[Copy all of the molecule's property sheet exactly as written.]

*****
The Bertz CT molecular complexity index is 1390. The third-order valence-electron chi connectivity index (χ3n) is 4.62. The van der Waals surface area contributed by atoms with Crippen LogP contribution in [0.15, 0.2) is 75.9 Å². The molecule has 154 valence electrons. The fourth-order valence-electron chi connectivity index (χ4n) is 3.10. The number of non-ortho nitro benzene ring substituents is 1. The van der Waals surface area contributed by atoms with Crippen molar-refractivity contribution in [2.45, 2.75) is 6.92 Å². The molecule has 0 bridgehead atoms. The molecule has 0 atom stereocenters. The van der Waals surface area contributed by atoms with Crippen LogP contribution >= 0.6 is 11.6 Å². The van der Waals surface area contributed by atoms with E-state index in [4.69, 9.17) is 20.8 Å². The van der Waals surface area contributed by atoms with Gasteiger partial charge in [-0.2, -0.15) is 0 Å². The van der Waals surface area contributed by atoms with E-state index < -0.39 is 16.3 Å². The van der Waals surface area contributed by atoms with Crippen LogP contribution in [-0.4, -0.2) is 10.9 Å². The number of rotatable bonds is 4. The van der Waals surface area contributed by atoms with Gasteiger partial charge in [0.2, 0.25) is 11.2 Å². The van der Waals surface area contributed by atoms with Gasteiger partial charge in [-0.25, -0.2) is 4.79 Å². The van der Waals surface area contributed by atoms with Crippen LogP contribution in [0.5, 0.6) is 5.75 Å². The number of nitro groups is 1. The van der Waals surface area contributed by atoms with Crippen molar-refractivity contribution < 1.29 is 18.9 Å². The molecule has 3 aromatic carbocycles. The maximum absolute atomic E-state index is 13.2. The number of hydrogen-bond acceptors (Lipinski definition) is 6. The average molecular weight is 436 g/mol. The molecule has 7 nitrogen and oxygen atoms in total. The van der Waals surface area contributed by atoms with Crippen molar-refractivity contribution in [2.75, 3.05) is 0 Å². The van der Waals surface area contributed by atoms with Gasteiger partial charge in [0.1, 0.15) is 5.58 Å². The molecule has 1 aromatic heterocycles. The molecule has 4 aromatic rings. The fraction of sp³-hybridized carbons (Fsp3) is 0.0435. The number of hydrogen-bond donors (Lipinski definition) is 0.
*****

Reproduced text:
The Bertz CT molecular complexity index is 1390. The third-order valence-electron chi connectivity index (χ3n) is 4.62. The van der Waals surface area contributed by atoms with Crippen LogP contribution in [0.15, 0.2) is 75.9 Å². The molecule has 154 valence electrons. The fourth-order valence-electron chi connectivity index (χ4n) is 3.10. The number of non-ortho nitro benzene ring substituents is 1. The van der Waals surface area contributed by atoms with Crippen molar-refractivity contribution in [2.45, 2.75) is 6.92 Å². The molecule has 0 bridgehead atoms. The molecule has 0 atom stereocenters. The van der Waals surface area contributed by atoms with Crippen LogP contribution >= 0.6 is 11.6 Å². The van der Waals surface area contributed by atoms with E-state index in [4.69, 9.17) is 20.8 Å². The van der Waals surface area contributed by atoms with Gasteiger partial charge in [-0.2, -0.15) is 0 Å². The van der Waals surface area contributed by atoms with E-state index < -0.39 is 16.3 Å². The van der Waals surface area contributed by atoms with Crippen LogP contribution in [-0.4, -0.2) is 10.9 Å². The number of rotatable bonds is 4. The van der Waals surface area contributed by atoms with Gasteiger partial charge in [0.2, 0.25) is 11.2 Å². The van der Waals surface area contributed by atoms with Gasteiger partial charge in [-0.25, -0.2) is 4.79 Å². The van der Waals surface area contributed by atoms with Crippen LogP contribution in [0.5, 0.6) is 5.75 Å². The number of nitro groups is 1. The van der Waals surface area contributed by atoms with Crippen molar-refractivity contribution < 1.29 is 18.9 Å². The molecule has 3 aromatic carbocycles. The maximum absolute atomic E-state index is 13.2. The number of hydrogen-bond acceptors (Lipinski definition) is 6. The average molecular weight is 436 g/mol. The molecule has 7 nitrogen and oxygen atoms in total. The van der Waals surface area contributed by atoms with Crippen molar-refractivity contribution in [2.75, 3.05) is 0 Å². The van der Waals surface area contributed by atoms with Gasteiger partial charge in [0.1, 0.15) is 5.58 Å². The molecule has 1 aromatic heterocycles. The molecule has 4 aromatic rings. The fraction of sp³-hybridized carbons (Fsp3) is 0.0435. The number of hydrogen-bond donors (Lipinski definition) is 0.